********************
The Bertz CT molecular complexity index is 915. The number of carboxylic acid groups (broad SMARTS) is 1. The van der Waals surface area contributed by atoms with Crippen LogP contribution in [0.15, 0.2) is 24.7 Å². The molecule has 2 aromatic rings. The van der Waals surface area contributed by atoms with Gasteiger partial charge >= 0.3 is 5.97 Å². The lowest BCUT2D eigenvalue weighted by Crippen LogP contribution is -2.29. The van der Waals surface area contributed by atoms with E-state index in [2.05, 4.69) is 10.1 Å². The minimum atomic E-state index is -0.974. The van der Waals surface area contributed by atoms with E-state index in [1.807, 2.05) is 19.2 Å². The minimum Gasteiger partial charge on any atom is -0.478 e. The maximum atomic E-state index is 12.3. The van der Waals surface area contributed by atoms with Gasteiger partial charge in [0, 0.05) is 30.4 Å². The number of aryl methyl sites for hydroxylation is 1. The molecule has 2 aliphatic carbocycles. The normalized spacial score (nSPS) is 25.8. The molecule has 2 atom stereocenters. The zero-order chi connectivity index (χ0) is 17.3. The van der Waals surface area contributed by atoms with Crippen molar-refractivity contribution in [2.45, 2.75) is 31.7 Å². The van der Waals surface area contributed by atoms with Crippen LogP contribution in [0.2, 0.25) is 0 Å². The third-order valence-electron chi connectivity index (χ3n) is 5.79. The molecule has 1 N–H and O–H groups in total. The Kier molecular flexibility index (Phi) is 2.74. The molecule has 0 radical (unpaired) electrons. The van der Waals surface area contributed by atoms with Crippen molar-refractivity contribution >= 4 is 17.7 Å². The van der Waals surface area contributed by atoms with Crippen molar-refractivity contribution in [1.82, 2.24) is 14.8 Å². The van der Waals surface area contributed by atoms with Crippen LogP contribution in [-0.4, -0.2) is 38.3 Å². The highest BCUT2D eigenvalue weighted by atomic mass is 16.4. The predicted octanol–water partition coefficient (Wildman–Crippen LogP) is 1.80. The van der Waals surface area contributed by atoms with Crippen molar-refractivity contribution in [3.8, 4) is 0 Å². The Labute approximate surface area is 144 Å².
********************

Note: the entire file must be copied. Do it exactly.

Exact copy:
The Bertz CT molecular complexity index is 915. The number of carboxylic acid groups (broad SMARTS) is 1. The van der Waals surface area contributed by atoms with Crippen LogP contribution in [0.15, 0.2) is 24.7 Å². The molecule has 2 aromatic rings. The van der Waals surface area contributed by atoms with Gasteiger partial charge >= 0.3 is 5.97 Å². The lowest BCUT2D eigenvalue weighted by Crippen LogP contribution is -2.29. The van der Waals surface area contributed by atoms with E-state index in [2.05, 4.69) is 10.1 Å². The minimum atomic E-state index is -0.974. The van der Waals surface area contributed by atoms with E-state index in [1.807, 2.05) is 19.2 Å². The minimum Gasteiger partial charge on any atom is -0.478 e. The maximum atomic E-state index is 12.3. The van der Waals surface area contributed by atoms with Gasteiger partial charge in [0, 0.05) is 30.4 Å². The number of aryl methyl sites for hydroxylation is 1. The molecule has 2 aliphatic carbocycles. The normalized spacial score (nSPS) is 25.8. The molecule has 2 atom stereocenters. The zero-order chi connectivity index (χ0) is 17.3. The van der Waals surface area contributed by atoms with Crippen molar-refractivity contribution in [2.45, 2.75) is 31.7 Å². The van der Waals surface area contributed by atoms with Crippen LogP contribution in [0.2, 0.25) is 0 Å². The third-order valence-electron chi connectivity index (χ3n) is 5.79. The molecule has 1 N–H and O–H groups in total. The Kier molecular flexibility index (Phi) is 2.74. The molecule has 0 radical (unpaired) electrons. The van der Waals surface area contributed by atoms with Crippen molar-refractivity contribution >= 4 is 17.7 Å². The van der Waals surface area contributed by atoms with Crippen molar-refractivity contribution in [1.82, 2.24) is 14.8 Å². The van der Waals surface area contributed by atoms with Crippen LogP contribution in [-0.4, -0.2) is 38.3 Å². The highest BCUT2D eigenvalue weighted by atomic mass is 16.4. The predicted octanol–water partition coefficient (Wildman–Crippen LogP) is 1.80. The van der Waals surface area contributed by atoms with Crippen molar-refractivity contribution in [3.8, 4) is 0 Å². The Labute approximate surface area is 144 Å².